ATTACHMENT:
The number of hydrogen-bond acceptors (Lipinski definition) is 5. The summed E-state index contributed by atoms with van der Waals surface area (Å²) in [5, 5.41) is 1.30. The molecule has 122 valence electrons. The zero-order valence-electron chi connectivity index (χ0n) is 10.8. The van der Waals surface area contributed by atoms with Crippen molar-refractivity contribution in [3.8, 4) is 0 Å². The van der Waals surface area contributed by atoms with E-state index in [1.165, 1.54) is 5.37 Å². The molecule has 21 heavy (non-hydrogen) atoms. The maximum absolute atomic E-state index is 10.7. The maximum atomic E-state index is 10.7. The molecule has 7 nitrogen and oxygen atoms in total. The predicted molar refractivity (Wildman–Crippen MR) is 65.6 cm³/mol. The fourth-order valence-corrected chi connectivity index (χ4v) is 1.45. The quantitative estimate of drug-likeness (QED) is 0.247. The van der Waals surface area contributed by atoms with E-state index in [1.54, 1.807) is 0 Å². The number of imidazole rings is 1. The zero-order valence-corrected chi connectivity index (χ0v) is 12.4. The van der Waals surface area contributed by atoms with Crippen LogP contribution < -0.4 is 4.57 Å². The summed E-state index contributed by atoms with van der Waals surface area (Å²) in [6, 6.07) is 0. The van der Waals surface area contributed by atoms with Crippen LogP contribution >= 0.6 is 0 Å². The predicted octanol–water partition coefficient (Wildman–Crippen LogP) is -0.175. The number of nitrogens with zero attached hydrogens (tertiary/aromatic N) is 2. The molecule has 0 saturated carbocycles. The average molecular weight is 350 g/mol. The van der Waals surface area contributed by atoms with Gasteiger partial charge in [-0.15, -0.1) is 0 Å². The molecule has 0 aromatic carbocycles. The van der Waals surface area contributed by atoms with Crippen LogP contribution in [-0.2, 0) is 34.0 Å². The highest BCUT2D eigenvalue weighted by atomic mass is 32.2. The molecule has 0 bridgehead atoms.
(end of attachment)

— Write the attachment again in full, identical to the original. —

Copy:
The number of hydrogen-bond acceptors (Lipinski definition) is 5. The summed E-state index contributed by atoms with van der Waals surface area (Å²) in [5, 5.41) is 1.30. The molecule has 122 valence electrons. The zero-order valence-electron chi connectivity index (χ0n) is 10.8. The van der Waals surface area contributed by atoms with Crippen molar-refractivity contribution in [3.8, 4) is 0 Å². The van der Waals surface area contributed by atoms with E-state index in [1.165, 1.54) is 5.37 Å². The molecule has 21 heavy (non-hydrogen) atoms. The maximum absolute atomic E-state index is 10.7. The maximum atomic E-state index is 10.7. The molecule has 7 nitrogen and oxygen atoms in total. The predicted molar refractivity (Wildman–Crippen MR) is 65.6 cm³/mol. The fourth-order valence-corrected chi connectivity index (χ4v) is 1.45. The quantitative estimate of drug-likeness (QED) is 0.247. The van der Waals surface area contributed by atoms with E-state index in [1.54, 1.807) is 0 Å². The number of imidazole rings is 1. The zero-order valence-corrected chi connectivity index (χ0v) is 12.4. The van der Waals surface area contributed by atoms with Crippen LogP contribution < -0.4 is 4.57 Å². The summed E-state index contributed by atoms with van der Waals surface area (Å²) in [6, 6.07) is 0. The van der Waals surface area contributed by atoms with Crippen LogP contribution >= 0.6 is 0 Å². The predicted octanol–water partition coefficient (Wildman–Crippen LogP) is -0.175. The number of nitrogens with zero attached hydrogens (tertiary/aromatic N) is 2. The molecule has 0 saturated carbocycles. The average molecular weight is 350 g/mol. The van der Waals surface area contributed by atoms with Gasteiger partial charge in [-0.15, -0.1) is 0 Å². The molecule has 0 aromatic carbocycles. The van der Waals surface area contributed by atoms with Crippen LogP contribution in [-0.2, 0) is 34.0 Å². The highest BCUT2D eigenvalue weighted by atomic mass is 32.2. The molecule has 0 bridgehead atoms.